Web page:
California's lowest earners will have a little bit more of this to throw around.
Local activist and former Arcata City Councilmember Dave Meserve tells the Journal that, in the wake of Measure R’s defeat, he attempted to drum up support for a countywide initiative that would immediately bump the minimum wage to $12 an hour, working up to $15 over a three-year period. Meserve says he met with a host of people about the idea — union organizers, workers and business owners.
“Although I did find broad support for the idea, I was not able to put together enough of a coalition to be sure of success in collecting the thousands of signatures necessary, all across Humboldt County,” he wrote in an email to the Journal. “Unfortunately, I did not have the time or the resources to press ahead without a lot of enthusiastic supporters who had time to devote to such an effort.”
Meserve said he hopes to see the statewide $15-an-hour initiative on the ballot in November.
In the meantime, while supporters of Measure R expressed some hope that new Eureka City Councilmembers Natalie Arroyo and Kim Bergel, both of who expressed support for Measure R on the campaign trail, would push forward a city ordinance, there doesn’t appear to have been any movement on the issue at city hall.
PREVIOUSLY (Posted Jan. 3)
California’s lowest wage earners just got a bump.
A new state law took effect Friday raising the hourly minimum wage from $9 to $10, effecting tens of thousands of low-income workers. The pay increase brings the total pre-tax earnings for full-time, minimum wage workers to $20,800 a year, up from $18,720.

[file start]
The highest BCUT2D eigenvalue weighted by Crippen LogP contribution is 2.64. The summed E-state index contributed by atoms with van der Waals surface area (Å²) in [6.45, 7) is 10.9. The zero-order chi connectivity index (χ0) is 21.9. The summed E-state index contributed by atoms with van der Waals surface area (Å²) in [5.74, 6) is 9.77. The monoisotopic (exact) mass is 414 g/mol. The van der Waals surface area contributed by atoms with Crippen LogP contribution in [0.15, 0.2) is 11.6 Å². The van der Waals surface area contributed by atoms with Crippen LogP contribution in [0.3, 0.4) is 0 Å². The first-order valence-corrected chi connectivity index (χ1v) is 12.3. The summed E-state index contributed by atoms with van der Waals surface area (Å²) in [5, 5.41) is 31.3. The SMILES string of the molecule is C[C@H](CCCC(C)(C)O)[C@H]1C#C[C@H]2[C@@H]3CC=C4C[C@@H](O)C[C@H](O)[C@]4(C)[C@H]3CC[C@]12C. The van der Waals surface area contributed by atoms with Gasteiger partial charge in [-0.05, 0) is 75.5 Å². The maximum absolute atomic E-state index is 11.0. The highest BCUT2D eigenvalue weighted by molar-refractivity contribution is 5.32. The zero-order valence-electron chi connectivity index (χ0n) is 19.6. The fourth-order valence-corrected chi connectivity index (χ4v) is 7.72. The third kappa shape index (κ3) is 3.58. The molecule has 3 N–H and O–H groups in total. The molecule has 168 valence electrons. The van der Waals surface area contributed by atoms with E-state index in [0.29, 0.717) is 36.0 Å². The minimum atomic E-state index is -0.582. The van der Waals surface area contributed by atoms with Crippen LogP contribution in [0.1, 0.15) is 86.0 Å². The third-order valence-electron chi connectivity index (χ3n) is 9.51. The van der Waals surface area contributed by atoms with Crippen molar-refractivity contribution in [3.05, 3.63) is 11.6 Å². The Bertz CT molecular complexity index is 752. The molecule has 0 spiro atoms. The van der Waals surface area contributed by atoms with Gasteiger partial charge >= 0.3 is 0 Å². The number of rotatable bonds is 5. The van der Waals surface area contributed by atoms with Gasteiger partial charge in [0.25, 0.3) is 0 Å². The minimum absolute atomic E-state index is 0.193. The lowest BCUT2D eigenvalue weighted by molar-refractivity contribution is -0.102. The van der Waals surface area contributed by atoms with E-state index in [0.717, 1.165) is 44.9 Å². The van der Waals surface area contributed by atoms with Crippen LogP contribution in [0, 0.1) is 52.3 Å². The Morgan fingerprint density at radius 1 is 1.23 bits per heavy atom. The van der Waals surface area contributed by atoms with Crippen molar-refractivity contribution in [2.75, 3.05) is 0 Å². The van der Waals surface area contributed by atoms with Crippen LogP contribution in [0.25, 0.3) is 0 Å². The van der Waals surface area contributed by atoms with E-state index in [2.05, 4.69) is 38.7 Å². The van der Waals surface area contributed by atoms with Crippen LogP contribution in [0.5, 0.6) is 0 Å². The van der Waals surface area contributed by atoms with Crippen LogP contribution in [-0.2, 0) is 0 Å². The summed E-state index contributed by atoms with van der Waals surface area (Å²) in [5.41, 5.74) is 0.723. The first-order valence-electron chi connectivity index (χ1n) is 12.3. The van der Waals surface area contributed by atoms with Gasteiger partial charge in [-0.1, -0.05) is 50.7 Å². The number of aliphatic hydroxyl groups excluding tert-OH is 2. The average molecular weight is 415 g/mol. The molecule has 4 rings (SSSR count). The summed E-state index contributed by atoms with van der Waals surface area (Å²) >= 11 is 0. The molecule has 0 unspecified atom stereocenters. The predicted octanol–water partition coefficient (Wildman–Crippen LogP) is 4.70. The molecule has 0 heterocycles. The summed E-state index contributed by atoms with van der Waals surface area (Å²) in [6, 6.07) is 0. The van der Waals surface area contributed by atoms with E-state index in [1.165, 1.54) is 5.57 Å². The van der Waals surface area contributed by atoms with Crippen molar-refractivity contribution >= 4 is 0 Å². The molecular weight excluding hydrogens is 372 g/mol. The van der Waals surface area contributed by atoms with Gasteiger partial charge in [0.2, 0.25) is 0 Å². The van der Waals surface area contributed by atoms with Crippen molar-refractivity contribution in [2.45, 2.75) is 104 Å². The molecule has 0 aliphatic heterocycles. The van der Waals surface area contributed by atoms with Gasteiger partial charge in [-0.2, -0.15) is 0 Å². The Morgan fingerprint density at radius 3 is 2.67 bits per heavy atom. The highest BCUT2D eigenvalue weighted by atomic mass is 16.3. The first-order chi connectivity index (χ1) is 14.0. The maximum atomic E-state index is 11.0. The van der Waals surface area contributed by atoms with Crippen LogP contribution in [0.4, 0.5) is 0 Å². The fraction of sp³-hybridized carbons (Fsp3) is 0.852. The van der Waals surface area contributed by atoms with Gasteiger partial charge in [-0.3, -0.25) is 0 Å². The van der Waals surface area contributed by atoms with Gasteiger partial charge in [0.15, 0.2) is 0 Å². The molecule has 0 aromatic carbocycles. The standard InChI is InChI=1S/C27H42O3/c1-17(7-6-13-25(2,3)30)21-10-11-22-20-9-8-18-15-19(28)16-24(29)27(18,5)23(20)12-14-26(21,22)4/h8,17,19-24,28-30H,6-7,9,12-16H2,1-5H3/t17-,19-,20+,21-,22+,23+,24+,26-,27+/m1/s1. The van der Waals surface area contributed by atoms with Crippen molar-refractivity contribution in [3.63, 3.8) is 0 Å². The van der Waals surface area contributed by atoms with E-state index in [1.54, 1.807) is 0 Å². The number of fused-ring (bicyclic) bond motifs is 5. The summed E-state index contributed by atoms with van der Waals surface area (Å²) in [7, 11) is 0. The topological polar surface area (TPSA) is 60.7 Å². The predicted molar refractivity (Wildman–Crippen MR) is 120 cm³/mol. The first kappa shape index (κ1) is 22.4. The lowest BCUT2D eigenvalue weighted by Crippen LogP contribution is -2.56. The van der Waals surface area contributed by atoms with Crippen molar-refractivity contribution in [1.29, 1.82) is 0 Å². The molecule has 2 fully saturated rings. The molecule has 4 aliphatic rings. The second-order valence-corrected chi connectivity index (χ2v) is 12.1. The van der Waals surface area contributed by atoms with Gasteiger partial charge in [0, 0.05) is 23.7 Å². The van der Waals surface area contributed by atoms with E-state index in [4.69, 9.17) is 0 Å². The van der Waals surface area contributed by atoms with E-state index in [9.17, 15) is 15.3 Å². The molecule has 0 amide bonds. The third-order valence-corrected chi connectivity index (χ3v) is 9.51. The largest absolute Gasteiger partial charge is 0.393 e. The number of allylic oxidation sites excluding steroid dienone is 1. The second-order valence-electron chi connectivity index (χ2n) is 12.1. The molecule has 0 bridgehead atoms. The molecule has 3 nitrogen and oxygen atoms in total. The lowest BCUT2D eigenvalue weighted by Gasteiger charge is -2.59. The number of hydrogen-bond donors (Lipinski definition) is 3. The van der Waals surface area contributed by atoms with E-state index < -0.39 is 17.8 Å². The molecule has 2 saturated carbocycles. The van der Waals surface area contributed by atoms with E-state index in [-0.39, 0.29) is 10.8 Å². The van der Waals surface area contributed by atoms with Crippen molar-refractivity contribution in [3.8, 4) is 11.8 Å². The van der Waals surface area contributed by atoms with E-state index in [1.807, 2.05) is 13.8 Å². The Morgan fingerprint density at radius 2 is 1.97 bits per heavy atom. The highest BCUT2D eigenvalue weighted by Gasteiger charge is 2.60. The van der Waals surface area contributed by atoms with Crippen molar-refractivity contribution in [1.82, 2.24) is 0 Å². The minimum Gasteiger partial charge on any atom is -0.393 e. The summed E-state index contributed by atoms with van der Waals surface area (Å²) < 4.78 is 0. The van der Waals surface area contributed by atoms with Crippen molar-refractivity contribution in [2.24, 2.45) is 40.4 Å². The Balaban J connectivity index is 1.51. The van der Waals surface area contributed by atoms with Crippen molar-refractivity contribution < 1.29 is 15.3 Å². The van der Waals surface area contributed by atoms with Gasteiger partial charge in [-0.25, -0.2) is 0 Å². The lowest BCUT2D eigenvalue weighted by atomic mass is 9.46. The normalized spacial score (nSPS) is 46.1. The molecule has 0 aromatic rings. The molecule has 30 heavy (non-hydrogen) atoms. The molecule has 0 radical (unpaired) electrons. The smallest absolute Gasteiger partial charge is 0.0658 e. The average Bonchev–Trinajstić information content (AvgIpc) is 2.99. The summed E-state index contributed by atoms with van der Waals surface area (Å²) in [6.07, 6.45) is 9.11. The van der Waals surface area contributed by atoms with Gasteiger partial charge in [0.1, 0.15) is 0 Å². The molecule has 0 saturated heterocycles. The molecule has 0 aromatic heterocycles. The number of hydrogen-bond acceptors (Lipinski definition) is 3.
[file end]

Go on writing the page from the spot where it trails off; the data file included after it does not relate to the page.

But labor advocates say $10 an hour still doesn’t amount to a living wage in California, and are pushing to put another increase before voters on the November ballot.
According to California News Service, two separate branches of the Service Employees International Union are pursuing ballot measures. One would raise the minimum wage to $15 by 2020 and mandate six paid sick days a year, while the other would give employers another year, putting the $15-an-hour minimum in place in 2021.
Business advocates and chambers of commerce have said they worry the increased payroll expenses would lead small business to cut hours or jobs, or pass the costs on to customers.
Several California cities — including Los Angeles, Oakland and San Francisco — already have minimum wages in place that are higher than the state’s. San Francisco’s, which is currently $11.05, is slated to increase to $15 an hour in 2018.
Eureka voters decisively shot down a ballot initiative in 2014 that would have raised the city’s minimum wage to $12 an hour for businesses with more than 25 employees. Opponents of the measure said it was too much of a spike too soon, and said any minimum wage increase should be implemented countywide so as not to place one city’s businesses at a disadvantage.
Immediately after the measure was rejected by more than 60 percent of voters, its proponents pledged to move forward with a countywide initiative. But it’s unclear if there’s been any movement on that front, as a number of Journal emails seeking an update weren’t immediately returned.
Meanwhile, the national minimum wage still sits at $7.25 an hour.
Even California’s new $10 wage, which was voted in by legislators and signed by the governor last year, doesn’t amount to a living wage in Humboldt, according to at least one study. The Massachuessets Institute of Technology found a single adult in Humboldt would have to make $10.93 an hour to keep up with basic expenses. An adult raising a child would have to make $23.02 an hour to get by, according to the study.
Whether its due to low wages, unemployment or underemployment, more than 20 percent of Humboldt County residents live below the federal poverty line, which is $11,770 for an individual or $20,090 for a family of three. About 14.8 percent of the nation lives in poverty, a total of about 46.7 million, according to the U.S. Census.